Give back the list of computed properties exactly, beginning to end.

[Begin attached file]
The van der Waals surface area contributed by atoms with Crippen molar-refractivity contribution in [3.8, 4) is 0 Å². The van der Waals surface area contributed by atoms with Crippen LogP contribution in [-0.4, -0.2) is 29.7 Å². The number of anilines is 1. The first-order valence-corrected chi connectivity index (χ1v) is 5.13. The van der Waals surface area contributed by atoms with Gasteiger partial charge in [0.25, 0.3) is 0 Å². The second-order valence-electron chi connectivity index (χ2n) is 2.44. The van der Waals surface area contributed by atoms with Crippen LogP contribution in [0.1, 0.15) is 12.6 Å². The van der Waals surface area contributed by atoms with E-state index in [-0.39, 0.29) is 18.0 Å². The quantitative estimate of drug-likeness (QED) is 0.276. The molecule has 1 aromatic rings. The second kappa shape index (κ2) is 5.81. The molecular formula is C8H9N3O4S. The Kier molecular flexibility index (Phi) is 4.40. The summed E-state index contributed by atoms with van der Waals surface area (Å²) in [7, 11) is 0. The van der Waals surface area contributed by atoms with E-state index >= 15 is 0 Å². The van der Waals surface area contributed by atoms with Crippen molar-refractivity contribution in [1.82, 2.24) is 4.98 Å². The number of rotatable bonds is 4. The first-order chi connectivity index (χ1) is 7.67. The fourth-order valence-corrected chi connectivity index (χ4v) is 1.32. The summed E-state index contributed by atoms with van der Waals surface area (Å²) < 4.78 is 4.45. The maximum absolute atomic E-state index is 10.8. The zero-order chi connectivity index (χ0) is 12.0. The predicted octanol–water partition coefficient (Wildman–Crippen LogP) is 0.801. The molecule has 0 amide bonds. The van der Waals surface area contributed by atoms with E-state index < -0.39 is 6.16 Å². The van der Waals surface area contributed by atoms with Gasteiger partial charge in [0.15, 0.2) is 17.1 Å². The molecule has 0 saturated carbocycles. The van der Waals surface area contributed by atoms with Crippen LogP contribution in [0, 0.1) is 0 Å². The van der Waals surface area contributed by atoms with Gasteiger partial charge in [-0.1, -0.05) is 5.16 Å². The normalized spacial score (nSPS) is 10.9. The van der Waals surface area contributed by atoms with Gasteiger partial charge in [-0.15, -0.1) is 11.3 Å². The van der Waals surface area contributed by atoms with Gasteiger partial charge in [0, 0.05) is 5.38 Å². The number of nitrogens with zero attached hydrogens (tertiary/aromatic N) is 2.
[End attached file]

The van der Waals surface area contributed by atoms with Crippen molar-refractivity contribution in [3.8, 4) is 0 Å². The van der Waals surface area contributed by atoms with Crippen LogP contribution in [-0.4, -0.2) is 29.7 Å². The number of anilines is 1. The first-order valence-corrected chi connectivity index (χ1v) is 5.13. The van der Waals surface area contributed by atoms with Gasteiger partial charge in [0.25, 0.3) is 0 Å². The second-order valence-electron chi connectivity index (χ2n) is 2.44. The van der Waals surface area contributed by atoms with Crippen LogP contribution in [0.1, 0.15) is 12.6 Å². The van der Waals surface area contributed by atoms with E-state index in [-0.39, 0.29) is 18.0 Å². The quantitative estimate of drug-likeness (QED) is 0.276. The molecule has 1 aromatic rings. The second kappa shape index (κ2) is 5.81. The molecular formula is C8H9N3O4S. The Kier molecular flexibility index (Phi) is 4.40. The summed E-state index contributed by atoms with van der Waals surface area (Å²) in [7, 11) is 0. The van der Waals surface area contributed by atoms with E-state index >= 15 is 0 Å². The van der Waals surface area contributed by atoms with Crippen molar-refractivity contribution in [1.82, 2.24) is 4.98 Å². The number of rotatable bonds is 4. The first-order chi connectivity index (χ1) is 7.67. The fourth-order valence-corrected chi connectivity index (χ4v) is 1.32. The summed E-state index contributed by atoms with van der Waals surface area (Å²) < 4.78 is 4.45. The maximum absolute atomic E-state index is 10.8. The zero-order chi connectivity index (χ0) is 12.0. The predicted octanol–water partition coefficient (Wildman–Crippen LogP) is 0.801. The molecule has 0 amide bonds. The van der Waals surface area contributed by atoms with E-state index < -0.39 is 6.16 Å². The van der Waals surface area contributed by atoms with Gasteiger partial charge in [0.15, 0.2) is 17.1 Å². The molecule has 0 saturated carbocycles. The van der Waals surface area contributed by atoms with Crippen LogP contribution in [0, 0.1) is 0 Å². The van der Waals surface area contributed by atoms with Gasteiger partial charge in [-0.1, -0.05) is 5.16 Å². The normalized spacial score (nSPS) is 10.9. The van der Waals surface area contributed by atoms with Gasteiger partial charge in [-0.15, -0.1) is 11.3 Å². The van der Waals surface area contributed by atoms with Gasteiger partial charge in [0, 0.05) is 5.38 Å². The number of nitrogens with zero attached hydrogens (tertiary/aromatic N) is 2.